Platform For Privacy Preferences Project

What Does Platform For Privacy Preferences Project Mean?

The Platform for Privacy Preferences Project (P3P) is a protocol that allows websites to state their intent when collecting data about Web browser users. This helps users maintain their privacy while browsing on the Web. This protocol has found its utility particularly since the emergence of e-commerce. The websites keep track of user information and data for cookies, demographics and buying habits.


Techopedia Explains Platform For Privacy Preferences Project

Developed by the World Wide Web Consortium (W3C) and approved on April 16th 2002, the P3P has been implemented on very few platforms, with Microsoft Internet Explorer being the only major browser supporting it. As the Web became a medium to buy and sell products, various commerce websites tried to expand their business forecasting as well as supply and demand by keeping records of user information. The demographic details also help in target advertisement. P3P is a more precise way to control user privacy and browse with peace of mind. In P3P, the browser checks the details and certification of a website before giving away any information. This way the user does not need to be directly involved in the technicalities of privacy control.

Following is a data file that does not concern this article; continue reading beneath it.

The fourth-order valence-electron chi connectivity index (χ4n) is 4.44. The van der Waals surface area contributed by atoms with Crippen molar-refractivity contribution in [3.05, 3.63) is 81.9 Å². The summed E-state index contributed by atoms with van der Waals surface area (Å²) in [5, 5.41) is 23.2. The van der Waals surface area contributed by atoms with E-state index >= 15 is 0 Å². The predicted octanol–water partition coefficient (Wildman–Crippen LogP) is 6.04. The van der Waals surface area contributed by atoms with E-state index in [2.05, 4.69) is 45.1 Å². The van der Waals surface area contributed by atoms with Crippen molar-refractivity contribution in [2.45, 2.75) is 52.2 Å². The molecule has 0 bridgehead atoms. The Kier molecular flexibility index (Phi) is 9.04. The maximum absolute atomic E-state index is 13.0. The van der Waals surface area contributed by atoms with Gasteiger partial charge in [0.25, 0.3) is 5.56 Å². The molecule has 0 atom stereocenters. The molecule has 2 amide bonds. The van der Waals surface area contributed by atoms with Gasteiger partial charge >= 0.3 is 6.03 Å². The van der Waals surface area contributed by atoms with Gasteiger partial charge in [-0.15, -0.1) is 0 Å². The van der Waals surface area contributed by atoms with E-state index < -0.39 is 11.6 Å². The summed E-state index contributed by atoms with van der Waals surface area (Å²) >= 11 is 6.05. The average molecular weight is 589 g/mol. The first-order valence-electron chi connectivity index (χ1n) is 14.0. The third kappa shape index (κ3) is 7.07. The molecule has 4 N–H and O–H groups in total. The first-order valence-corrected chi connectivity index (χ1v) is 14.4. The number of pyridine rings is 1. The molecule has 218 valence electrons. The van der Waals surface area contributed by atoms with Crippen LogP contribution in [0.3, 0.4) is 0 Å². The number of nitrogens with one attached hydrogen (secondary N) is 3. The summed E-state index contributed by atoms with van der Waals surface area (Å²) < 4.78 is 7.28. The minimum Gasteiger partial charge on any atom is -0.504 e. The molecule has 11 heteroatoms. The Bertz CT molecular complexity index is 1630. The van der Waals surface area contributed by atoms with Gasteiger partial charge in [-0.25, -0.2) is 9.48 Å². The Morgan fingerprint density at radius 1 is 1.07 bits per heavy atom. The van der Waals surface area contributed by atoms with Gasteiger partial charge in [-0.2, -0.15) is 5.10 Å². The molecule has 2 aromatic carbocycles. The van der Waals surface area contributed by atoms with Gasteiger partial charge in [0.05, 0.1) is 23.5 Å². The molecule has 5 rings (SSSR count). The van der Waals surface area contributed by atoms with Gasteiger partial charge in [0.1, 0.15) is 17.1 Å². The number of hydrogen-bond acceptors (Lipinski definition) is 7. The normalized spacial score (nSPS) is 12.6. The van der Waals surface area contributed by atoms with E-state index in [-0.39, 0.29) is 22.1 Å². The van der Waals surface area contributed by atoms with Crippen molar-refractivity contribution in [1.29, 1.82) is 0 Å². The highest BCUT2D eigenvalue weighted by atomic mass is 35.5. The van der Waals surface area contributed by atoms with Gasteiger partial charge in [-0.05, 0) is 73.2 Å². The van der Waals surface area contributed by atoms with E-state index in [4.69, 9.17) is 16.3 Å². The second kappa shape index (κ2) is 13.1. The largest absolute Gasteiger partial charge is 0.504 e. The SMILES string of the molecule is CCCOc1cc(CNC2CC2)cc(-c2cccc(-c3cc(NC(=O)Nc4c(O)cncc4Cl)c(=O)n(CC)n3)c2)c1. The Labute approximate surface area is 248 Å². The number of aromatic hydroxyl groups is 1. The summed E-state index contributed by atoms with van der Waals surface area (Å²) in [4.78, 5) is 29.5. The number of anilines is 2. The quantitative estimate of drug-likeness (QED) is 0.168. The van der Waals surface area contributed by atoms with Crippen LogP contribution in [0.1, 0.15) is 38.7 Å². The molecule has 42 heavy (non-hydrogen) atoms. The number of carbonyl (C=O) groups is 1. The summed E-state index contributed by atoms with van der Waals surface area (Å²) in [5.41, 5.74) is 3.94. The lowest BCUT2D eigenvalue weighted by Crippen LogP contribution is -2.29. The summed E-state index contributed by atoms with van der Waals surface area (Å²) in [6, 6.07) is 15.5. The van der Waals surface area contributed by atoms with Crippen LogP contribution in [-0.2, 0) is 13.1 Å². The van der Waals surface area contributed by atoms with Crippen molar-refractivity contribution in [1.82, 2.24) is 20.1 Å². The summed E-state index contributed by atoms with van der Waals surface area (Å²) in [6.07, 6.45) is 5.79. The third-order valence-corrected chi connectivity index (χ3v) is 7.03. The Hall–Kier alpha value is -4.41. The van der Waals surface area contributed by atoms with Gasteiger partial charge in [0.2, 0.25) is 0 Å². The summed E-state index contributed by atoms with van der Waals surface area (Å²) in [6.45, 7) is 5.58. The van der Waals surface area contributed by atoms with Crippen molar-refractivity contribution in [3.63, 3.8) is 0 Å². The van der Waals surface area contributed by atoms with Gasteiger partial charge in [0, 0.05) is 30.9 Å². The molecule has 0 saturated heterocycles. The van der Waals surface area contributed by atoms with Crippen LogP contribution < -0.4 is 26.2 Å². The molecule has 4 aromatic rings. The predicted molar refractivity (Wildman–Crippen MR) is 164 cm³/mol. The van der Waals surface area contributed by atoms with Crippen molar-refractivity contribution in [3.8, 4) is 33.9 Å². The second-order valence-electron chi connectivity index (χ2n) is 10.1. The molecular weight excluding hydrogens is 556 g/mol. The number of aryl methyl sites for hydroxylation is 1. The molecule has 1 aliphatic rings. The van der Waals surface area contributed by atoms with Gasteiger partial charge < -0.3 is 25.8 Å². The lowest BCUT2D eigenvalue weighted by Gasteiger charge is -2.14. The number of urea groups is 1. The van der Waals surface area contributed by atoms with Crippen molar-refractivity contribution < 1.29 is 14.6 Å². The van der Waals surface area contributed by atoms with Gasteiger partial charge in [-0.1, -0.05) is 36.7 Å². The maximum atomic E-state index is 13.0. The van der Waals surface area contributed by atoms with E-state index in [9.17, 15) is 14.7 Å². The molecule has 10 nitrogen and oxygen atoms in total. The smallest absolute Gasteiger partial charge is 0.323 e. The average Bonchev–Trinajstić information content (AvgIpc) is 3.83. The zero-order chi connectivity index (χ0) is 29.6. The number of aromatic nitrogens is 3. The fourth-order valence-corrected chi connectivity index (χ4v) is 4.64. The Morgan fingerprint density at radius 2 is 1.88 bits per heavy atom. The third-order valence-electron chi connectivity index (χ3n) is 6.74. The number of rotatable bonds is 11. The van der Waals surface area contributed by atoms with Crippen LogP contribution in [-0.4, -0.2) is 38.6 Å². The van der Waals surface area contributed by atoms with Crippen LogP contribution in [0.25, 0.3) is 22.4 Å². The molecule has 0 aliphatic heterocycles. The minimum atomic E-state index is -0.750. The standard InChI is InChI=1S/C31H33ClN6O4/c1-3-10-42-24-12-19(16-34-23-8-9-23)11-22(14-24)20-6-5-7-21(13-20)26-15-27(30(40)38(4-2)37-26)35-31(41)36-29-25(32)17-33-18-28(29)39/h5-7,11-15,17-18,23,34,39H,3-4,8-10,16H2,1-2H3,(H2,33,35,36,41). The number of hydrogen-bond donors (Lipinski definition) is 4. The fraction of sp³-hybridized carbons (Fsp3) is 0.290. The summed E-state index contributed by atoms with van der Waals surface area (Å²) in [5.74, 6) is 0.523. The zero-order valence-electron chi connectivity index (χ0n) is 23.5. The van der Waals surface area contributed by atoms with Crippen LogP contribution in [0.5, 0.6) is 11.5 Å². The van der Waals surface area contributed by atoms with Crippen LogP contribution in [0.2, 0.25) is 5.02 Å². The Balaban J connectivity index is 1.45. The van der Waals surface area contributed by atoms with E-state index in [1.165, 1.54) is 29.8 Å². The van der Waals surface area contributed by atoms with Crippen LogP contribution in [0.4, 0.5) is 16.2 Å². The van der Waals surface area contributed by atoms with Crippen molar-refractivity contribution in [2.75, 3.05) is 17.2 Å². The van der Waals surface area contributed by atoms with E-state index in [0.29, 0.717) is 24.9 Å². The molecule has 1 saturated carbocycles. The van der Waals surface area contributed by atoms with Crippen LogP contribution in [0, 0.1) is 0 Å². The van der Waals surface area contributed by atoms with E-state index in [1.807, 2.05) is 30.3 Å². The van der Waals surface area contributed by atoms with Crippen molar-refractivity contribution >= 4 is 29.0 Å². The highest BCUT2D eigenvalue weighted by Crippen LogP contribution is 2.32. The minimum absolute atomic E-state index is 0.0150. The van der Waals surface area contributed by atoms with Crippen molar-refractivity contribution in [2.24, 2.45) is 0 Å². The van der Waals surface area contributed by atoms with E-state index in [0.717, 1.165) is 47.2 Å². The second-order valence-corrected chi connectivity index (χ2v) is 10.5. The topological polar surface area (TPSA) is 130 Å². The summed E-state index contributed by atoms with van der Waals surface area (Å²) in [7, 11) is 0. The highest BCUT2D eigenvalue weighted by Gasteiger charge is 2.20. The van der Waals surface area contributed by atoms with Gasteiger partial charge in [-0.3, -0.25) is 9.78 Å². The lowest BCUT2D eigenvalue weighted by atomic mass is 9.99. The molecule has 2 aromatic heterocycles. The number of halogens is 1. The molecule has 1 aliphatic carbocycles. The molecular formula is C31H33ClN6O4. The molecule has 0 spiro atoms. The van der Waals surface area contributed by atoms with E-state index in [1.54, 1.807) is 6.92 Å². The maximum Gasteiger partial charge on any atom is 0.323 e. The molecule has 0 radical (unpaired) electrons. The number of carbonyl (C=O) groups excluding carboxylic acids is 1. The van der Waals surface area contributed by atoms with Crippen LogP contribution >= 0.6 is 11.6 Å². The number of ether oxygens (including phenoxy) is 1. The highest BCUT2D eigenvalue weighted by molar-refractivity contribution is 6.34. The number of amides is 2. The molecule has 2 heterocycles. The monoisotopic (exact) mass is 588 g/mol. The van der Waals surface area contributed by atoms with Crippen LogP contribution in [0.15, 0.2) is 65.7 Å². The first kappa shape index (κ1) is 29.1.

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Margaret Rouse

Margaret is an award-winning technical writer and teacher known for her ability to explain complex technical subjects to a non-technical business audience. Over the past twenty years, her IT definitions have been published by Que in an encyclopedia of technology terms and cited in articles by the New York Times, Time Magazine, USA Today, ZDNet, PC Magazine, and Discovery Magazine. She joined Techopedia in 2011. Margaret's idea of a fun day is helping IT and business professionals learn to speak each other’s highly specialized languages.